Thus the victim's testimony placed the incident as occurring in early September (the time of commencement of the school year).

It has been held repeatedly that it is sufficient under the law that the precise time of the act is unnecessary to be proven, if it is alleged that it occurred "on or about" a given date. State v. Walker, 83 Ariz. 350, 321 P.2d 1017 (1958); Hash v. State, 48 Ariz. 43, 59 P.2d 305 (1936). Here the complaint alleges that it occurred "on or about the month of August". The exact time was not a material ingredient of the crime, unless it deprived the defendant of his defense of alibi. In this case it did not.

The defendant testified that he was working in Nashville, Tennessee during the summer and fall of 1968. In addition, several other witnesses from Tennessee testified that the defendant was there during August up till "Halloween", hence he was not prejudiced in the opportunity to secure witnesses to his alibi. The jury apparently failed to believe this testimony.

Regarding the 1967 rape conviction, the defendant contends that the evidence was *393 insufficient because the victim's testimony was uncorroborated.

Upon reviewing the sufficiency of the evidence to sustain a conviction, this court will view the evidence in the light most favorable to the state, and will resolve all reasonable inferences unfavorably to the defendant. State v. Hunter, 102 Ariz. 472, 475, 433 P.2d 22, 25 (1967); State v. George, 95 Ariz. 366, 368, 390 P.2d 899, 901 (1964).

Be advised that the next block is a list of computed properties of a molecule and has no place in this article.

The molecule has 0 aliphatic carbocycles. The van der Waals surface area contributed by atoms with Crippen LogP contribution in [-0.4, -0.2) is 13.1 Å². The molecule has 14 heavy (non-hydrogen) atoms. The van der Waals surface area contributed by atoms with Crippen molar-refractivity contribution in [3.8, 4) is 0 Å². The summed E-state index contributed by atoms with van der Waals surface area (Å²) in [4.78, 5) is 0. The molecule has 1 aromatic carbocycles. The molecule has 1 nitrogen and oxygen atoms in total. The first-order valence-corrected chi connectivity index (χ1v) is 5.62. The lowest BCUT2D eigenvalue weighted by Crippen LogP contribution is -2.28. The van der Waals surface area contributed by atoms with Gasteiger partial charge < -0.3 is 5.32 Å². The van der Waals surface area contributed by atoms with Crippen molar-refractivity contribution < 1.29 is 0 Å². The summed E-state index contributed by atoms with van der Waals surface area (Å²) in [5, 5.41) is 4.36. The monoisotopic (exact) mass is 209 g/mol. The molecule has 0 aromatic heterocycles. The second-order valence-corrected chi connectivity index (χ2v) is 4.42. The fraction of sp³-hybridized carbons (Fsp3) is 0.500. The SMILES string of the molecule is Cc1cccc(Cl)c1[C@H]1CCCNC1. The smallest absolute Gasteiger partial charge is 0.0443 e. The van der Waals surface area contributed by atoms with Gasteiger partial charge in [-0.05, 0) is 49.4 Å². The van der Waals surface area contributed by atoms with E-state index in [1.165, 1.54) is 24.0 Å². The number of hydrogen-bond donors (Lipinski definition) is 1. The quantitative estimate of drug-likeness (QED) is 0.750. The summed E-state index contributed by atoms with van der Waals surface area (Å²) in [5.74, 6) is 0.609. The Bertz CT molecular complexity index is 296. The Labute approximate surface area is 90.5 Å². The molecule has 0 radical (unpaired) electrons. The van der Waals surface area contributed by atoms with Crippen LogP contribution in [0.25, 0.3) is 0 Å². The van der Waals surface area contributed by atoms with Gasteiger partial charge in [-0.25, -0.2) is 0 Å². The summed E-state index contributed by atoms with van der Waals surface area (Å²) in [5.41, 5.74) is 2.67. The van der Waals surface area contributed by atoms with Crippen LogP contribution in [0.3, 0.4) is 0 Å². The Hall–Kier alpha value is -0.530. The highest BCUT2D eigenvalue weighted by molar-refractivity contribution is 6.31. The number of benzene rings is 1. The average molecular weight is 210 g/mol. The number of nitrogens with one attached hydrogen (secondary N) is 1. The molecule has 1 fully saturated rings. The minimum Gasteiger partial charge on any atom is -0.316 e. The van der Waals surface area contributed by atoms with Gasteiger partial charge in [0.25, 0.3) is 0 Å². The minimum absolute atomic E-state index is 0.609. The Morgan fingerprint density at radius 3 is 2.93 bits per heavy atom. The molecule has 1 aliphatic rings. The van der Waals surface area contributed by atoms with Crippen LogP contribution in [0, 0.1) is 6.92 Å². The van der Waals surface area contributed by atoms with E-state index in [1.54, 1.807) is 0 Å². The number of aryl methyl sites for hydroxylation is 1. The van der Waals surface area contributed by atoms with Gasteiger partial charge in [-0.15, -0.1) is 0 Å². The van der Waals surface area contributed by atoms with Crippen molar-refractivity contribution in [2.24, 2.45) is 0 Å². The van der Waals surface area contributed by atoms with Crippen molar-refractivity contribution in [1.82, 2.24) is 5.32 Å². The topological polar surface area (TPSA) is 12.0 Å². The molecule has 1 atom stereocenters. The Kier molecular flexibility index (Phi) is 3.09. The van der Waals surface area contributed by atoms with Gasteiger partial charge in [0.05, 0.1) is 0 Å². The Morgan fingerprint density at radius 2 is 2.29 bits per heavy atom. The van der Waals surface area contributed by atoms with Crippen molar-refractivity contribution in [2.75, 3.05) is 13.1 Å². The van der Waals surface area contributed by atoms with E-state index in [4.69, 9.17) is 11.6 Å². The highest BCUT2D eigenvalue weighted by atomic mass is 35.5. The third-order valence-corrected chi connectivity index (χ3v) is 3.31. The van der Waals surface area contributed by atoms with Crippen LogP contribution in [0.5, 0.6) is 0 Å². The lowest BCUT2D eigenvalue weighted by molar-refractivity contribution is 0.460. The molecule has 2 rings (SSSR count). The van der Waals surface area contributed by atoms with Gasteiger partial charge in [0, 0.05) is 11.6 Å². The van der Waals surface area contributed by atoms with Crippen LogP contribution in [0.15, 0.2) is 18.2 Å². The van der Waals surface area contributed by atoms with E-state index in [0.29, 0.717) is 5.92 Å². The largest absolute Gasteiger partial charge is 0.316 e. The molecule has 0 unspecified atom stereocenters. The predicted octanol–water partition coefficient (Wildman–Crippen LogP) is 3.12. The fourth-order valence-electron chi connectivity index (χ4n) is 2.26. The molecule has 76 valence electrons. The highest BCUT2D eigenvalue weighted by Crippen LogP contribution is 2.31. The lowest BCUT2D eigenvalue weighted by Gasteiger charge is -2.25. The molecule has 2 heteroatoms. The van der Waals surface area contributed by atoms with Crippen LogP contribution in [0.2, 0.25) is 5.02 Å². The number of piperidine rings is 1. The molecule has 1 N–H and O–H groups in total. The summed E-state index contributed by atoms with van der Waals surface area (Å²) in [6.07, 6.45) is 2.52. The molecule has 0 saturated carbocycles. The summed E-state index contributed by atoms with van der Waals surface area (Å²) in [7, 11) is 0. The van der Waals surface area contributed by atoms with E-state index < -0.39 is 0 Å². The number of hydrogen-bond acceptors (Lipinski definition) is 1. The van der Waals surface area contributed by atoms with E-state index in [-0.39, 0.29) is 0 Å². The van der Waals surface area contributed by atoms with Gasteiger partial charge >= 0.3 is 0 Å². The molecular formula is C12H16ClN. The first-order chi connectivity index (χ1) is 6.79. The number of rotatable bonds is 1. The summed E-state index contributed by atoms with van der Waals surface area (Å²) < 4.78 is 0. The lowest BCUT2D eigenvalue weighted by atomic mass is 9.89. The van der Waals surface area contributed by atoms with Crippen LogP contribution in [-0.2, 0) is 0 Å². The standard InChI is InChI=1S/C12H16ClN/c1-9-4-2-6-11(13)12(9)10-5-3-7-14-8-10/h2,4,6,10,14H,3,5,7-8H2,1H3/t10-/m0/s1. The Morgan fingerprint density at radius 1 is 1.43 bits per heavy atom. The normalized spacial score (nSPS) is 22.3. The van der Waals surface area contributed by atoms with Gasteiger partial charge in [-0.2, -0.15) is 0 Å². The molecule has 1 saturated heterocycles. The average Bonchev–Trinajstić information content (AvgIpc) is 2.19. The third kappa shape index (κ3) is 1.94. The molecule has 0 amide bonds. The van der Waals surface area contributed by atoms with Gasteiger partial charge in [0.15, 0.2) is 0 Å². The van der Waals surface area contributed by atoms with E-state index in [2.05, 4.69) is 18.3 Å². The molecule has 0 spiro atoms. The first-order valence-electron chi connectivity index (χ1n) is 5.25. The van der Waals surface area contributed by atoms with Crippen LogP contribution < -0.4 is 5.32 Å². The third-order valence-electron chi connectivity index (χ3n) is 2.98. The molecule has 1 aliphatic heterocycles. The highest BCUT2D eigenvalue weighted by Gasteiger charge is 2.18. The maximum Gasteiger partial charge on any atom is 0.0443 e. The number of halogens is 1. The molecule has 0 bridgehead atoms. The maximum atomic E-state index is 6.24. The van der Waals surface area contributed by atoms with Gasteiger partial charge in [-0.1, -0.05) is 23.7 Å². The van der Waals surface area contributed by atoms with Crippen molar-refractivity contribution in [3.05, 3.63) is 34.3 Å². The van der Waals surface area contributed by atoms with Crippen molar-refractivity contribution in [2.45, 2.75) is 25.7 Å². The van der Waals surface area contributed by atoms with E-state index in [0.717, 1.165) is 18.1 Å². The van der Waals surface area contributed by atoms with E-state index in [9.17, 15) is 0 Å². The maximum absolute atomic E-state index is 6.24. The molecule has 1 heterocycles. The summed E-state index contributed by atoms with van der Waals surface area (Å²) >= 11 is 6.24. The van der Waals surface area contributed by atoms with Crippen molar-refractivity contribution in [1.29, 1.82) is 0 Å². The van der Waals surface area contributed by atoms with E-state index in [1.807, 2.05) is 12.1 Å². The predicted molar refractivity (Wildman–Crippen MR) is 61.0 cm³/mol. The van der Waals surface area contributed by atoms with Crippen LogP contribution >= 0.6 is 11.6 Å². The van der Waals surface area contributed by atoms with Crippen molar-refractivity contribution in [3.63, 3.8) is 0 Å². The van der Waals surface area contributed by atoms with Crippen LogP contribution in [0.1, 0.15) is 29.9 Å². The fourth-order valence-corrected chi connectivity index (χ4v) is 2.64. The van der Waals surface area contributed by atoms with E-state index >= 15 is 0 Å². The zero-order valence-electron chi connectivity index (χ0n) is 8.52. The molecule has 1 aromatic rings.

The law is well settled that a conviction of rape may be had on the uncorroborated testimony of the prosecutrix. State v. Navarro, 90 Ariz. 185, 367 P.2d 227 (1961); State v. Merryman, 79 Ariz. 73, 283 P.2d 239 (1955). However, there was corroborating evidence in the fact that when the mother returned from a vacation trip, she found the victim's panties were torn in the crotch, but accepted the explanation that they had been snagged on a tree. This corroborated the victim's statement as to what she had been told by defendant to tell her mother.

As a result, the evidence was not insufficient.

"A conviction may be had under the law of Arizona upon the testimony of the prosecuting witness alone, and the truth of her story is for the jury * * *." State v. Navarro, supra, 90 Ariz. at 189, 367 P.2d at 230; Zavala v. State, 39 Ariz. 123, 126, 4 P.2d 390, 391 (1931). See also State v. Hilliard, 89 Ariz. 129, 359 P.2d 66 (1961).

In the present case, the jury accepted the victim's testimony and we believe there was substantial evidence to support the jury's verdict. See State v. Navallez, 10 Ariz. App. 135, 457 P.2d 297 (1969).

Judgment affirmed.



[1] Included in the information were two counts of rape, second degree and two counts of child molesting. The latter two counts were dismissed and the defendant was only tried on the two counts of rape, second degree.